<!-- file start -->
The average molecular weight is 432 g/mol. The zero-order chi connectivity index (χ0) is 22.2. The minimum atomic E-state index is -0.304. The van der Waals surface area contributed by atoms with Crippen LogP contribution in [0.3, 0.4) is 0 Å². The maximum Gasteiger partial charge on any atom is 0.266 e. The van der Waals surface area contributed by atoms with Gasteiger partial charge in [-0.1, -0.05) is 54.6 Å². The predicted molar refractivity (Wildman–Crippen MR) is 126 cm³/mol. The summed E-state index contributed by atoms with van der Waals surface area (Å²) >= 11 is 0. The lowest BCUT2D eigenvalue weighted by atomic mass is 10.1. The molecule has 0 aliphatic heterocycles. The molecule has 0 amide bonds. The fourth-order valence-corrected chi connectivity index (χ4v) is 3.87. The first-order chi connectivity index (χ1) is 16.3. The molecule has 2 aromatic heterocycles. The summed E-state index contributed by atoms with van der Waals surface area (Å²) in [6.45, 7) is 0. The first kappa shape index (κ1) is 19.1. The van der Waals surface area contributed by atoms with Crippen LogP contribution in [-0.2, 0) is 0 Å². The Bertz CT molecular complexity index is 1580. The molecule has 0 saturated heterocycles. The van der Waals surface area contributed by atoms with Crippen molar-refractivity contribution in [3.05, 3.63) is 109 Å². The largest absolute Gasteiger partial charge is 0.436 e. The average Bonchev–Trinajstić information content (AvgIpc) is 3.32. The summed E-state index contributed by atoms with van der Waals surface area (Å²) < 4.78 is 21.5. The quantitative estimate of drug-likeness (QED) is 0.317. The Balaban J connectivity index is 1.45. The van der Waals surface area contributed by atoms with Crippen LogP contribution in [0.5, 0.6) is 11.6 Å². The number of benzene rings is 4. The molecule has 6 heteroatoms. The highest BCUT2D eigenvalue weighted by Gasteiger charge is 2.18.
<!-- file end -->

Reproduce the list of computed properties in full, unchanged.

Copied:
The average molecular weight is 432 g/mol. The zero-order chi connectivity index (χ0) is 22.2. The minimum atomic E-state index is -0.304. The van der Waals surface area contributed by atoms with Crippen LogP contribution in [0.3, 0.4) is 0 Å². The maximum Gasteiger partial charge on any atom is 0.266 e. The van der Waals surface area contributed by atoms with Gasteiger partial charge in [-0.1, -0.05) is 54.6 Å². The predicted molar refractivity (Wildman–Crippen MR) is 126 cm³/mol. The summed E-state index contributed by atoms with van der Waals surface area (Å²) >= 11 is 0. The lowest BCUT2D eigenvalue weighted by atomic mass is 10.1. The molecule has 0 aliphatic heterocycles. The molecule has 0 amide bonds. The fourth-order valence-corrected chi connectivity index (χ4v) is 3.87. The first-order chi connectivity index (χ1) is 16.3. The molecule has 2 aromatic heterocycles. The summed E-state index contributed by atoms with van der Waals surface area (Å²) in [6.45, 7) is 0. The first kappa shape index (κ1) is 19.1. The van der Waals surface area contributed by atoms with Crippen LogP contribution in [-0.2, 0) is 0 Å². The Bertz CT molecular complexity index is 1580. The molecule has 0 saturated heterocycles. The van der Waals surface area contributed by atoms with Crippen molar-refractivity contribution in [3.05, 3.63) is 109 Å². The largest absolute Gasteiger partial charge is 0.436 e. The average Bonchev–Trinajstić information content (AvgIpc) is 3.32. The summed E-state index contributed by atoms with van der Waals surface area (Å²) < 4.78 is 21.5. The quantitative estimate of drug-likeness (QED) is 0.317. The Balaban J connectivity index is 1.45. The van der Waals surface area contributed by atoms with Crippen LogP contribution in [0.5, 0.6) is 11.6 Å². The number of benzene rings is 4. The molecule has 6 heteroatoms. The highest BCUT2D eigenvalue weighted by Gasteiger charge is 2.18.